Classes


What are Classes?
When configuring proftpd, it is sometimes nice, or even necessary, to tag or label a client as belonging to some group, based on that client's IP address or DNS hostname. A "class" is the name for such connection-based groupings in ProFTPD terms. A class is defined to have a name, and as having certain criteria such as IP addresses, IP subnets/masks, and DNS hostnames. A client that connects to the daemon that has matching characteristics is then labeled as belonging to that class. Note that a connecting client can belong to only one class; see the description below for how the winning class is selected for a session from among multiple possible matches.

How are Classes Defined?
To define a class, use a <Class> section in your proftpd.conf:

  <Class internal>
    From 192.168.0.0/16
  </Class>
This defines a class named "internal"; any client connecting from 192.168.0.0/16 will belong to this class. And if you wanted to define a class for all clients not connecting from 192.168.0.0/16 address space:
  <Class external>
    From !192.168.0.0/16
  </Class>
A more complicated class might include matching DNS names as well:
  <Class test>
    From 1.2.3.4
    From proxy.*.com
    From my.example.com
    From 5.6.7.8
  </Class>
This "test" class will then be used for a client with any of the defined characteristics.

Note that if your class rules use only DNS names, and proftpd is unable to resolve the IP address of a client to a DNS name, that class may not be matched as you might expect. This can be seen in the server debugging output, at level 10, as something like:

  comparing DNS name '1.2.3.4' to pattern 'proxy.*.com'
Here you see the 1.2.3.4 IP address, where a DNS name should be. In order for DNS name based class rules to function properly, both a) DNS resolution is needed (i.e. UseReverseDNS must be on, which is the default), and b) the IP address of a connecting client must be resolvable to a DNS name.

What if there are multiple classes defined, and the classes overlap, e.g. two classes both have:

  From *.example.com
Which one will be used for the connecting client? This will depend on the order in which classes are defined in the proftpd.conf file. When searching the list of classes for the one that matches the client, proftpd checks each class in the order in which they are defined. The first class definition (in order of appearance in proftpd.conf) that matches is used.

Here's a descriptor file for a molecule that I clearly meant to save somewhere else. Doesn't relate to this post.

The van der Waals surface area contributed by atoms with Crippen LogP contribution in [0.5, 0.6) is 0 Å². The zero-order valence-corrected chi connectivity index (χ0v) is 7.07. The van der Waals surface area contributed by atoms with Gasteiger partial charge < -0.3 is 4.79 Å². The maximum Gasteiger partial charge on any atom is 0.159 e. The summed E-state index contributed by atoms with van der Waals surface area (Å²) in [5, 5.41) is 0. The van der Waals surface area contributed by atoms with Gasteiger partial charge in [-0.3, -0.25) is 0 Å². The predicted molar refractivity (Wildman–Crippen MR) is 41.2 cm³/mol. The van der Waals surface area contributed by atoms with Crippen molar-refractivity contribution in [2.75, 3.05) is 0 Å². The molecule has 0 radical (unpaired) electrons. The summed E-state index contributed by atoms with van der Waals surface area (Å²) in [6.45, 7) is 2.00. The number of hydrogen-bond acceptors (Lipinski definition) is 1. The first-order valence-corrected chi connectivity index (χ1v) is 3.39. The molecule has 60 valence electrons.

How do you define a class that includes all clients from a certain domain except one specific host in that domain? To define a class with these sorts of characteristics, use the Satisfy configuration directive:

  <Class foo>
    From *.example.com
    From !bad.example.com
    Satisfy all
  </Class>

Using Satisfy
The Satisfy directive, when used within a <Class> section, indicates whether any of the From rules in the section need to match, or whether all of the From rules in the section need to match. The default Satisfy setting for a <Class> section is "any".

To illustrate, the following class definition will never match:

  <Class impossible>
    From 127.0.0.1
    From !127.0.0.1
    Satisfy all
  </Class>
It is impossible to both an address and not match that same address, but that is what is demanded by the "Satisfy all" setting in the above class definition.

Now, where the use of "Satisfy all" comes in handy is when you have a general rule with exceptions:

  <Class customers>
    From .domain.com
    From !host1.domain.com !host2.domain.com
    Satisfy all
  </Class>
Specifically, the use of "Satisfy all" is necessary when you have multiple not matches (i.e. using the ! prefix), all of which need to be evaluated.

How are Classes Used?
By itself, a class does nothing. It is merely a way to define a set of clients and to give that set a name. Once that name is defined, though, it can be use as part of your configuration. There are a limited number of configuration directives that make use of classes directly:

The AllowClass and DenyClass directives are the main directives to use, for example in <Limit> sections:
  <Limit ALL>
    AllowClass internal
    DenyAll
  </Limit>

The mod_ifsession module also makes use of classes with its <IfClass> configuration section. Using classes and mod_ifsession, you can write a proftpd.conf that has specific configurations for specific classes of clients. Here's an example snippet demonstrating use of <IfClass>:

  <IfClass internal>
    MaxClients 100
  </IfClass>

  <IfClass !internal>
    MaxClients 25
  </IfClass>
This allows clients from class "internal" to see an effective MaxClients limit of 100 simultaneous clients, and clients not in class "internal" to see an effective limit of only 25.


Last Updated: $Date: 2008/06/10 16:29:07 $